Unique glory of hurling shown in ‘The Game’

Entertaining three-part series on RTÉ begins on Monday, July 30th

“It’s a physical game,” says  Kilkenny manager Brian Cody with trademark flat realism. “Above all else it is a game of skill.”

“It’s a physical game,” says Kilkenny manager Brian Cody with trademark flat realism. “Above all else it is a game of skill.”

 

Croke Park at sunset. “Hurling’s a game for the gods, and gods played,” croons Micheál Ó Muircheartaigh, 87 years young, as Waterford’s sideline cut turns each blade of grass into shrapnel.

If The Game by Crossing The Line productions, doesn’t launch hurling into the global consciousness nothing ever will. The voices narrating the slow-motion mic-ed up collisions will be familiar to most Irish people with Brian Cody’s heavy tone perhaps the most affecting.

“It’s a physical game,” says the Kilkenny manager with trademark flat realism. “Above all else it is a game of skill.”

A desperately difficult game, smiles Joe Canning, and it’s all about your wrists, Henry Shefflin shows us.

Ger Loughnane succinctly sums up the impossibility of fully explaining hurling to those who have not lived it.

“How can you explain feelings?”

So begins a smooth hour about, well, The Game and how it resonated down through the centuries of Irish life. The thrill of a leather ball smacking ash and that feeling entering your “soul.”

The poetry cannot remain constant throughout this three-part series, going out on RTÉ One Monday, July 30th at 9.35pm, so a history lesson picks up the slack.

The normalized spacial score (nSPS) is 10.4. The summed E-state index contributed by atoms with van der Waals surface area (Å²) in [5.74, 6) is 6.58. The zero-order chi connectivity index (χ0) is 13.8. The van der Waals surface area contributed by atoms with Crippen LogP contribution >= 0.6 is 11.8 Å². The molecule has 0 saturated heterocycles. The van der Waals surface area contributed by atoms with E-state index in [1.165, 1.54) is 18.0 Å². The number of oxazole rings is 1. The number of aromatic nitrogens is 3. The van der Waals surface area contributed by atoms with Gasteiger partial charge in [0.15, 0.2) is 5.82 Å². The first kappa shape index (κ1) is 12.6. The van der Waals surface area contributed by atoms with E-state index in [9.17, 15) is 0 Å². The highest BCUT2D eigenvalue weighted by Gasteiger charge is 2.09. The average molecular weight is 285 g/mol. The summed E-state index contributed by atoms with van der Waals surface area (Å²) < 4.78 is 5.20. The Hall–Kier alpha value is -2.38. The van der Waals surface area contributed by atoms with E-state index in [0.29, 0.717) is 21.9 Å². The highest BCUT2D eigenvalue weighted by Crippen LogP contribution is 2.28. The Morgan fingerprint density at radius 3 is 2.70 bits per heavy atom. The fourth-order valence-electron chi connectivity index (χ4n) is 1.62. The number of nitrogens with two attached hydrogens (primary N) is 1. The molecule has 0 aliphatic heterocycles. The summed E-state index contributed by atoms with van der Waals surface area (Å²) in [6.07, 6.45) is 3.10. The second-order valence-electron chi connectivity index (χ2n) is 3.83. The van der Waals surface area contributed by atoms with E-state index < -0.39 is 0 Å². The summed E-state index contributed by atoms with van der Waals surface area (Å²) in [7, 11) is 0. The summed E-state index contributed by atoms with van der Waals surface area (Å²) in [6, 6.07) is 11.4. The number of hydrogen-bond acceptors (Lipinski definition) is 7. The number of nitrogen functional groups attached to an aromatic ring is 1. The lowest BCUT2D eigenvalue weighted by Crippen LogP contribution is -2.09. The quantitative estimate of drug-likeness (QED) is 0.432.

After what has occurred this summer alone, it would be a shame to let this documentary, with its stellar cast of characters, pass unexamined.

American baseball aficionados or Pakistani cricketers will instantly understand attempts to explain the uniqueness of the sport.

“What we are talking about here is a universal human experience,” explains historian (and interim Offaly football manager) Paul Rouse.

Ancient hero

“The story of people hitting a ball with a stick is a story of which is told everywhere from Iceland to Ethiopia, to the Far East and across to the Aztecs.”

That is possibly why hurling will never catch fire off this island; other cultures have their own versions and digged up evidence of matted-cow-hair sliotars preserved in bogs for 800 years.

No modern or ancient hero is excluded, it seems, as two years or research bounces off the screen. Each one linking the chain to the next. See Brendan Cummins and Eimear Ryan being tongue-tied in the presence of Nicky English or English’s reverence towards Jimmy Barry Murphy.

This theme rumbles throughout as county colours pale as the ’95 Banner rising inspires a teenage Henry Shefflin.

“I wouldn’t tell Anthony Daly this but to see him lifting the cup I went straight out into my back garden, I was dreaming of being those players . . .”

Of course the history of Ireland intertwines with the GAA and its restoration of hurling by Michael Cusack, among others, is revisited and explained.

“Above religion the only language that people in Cork speak is hurling,” explains Seán Óg Ó hAilpín of that initial exposure to hurling following his life altering trip from Sydney sun shine in 1988.

“If you want to hang around with the kids you got to do what they are doing.”

Flashbacks to the mightiest of wing backs in Rebel red, his voice cutting up talking about the greatest human need. “To be loved.”

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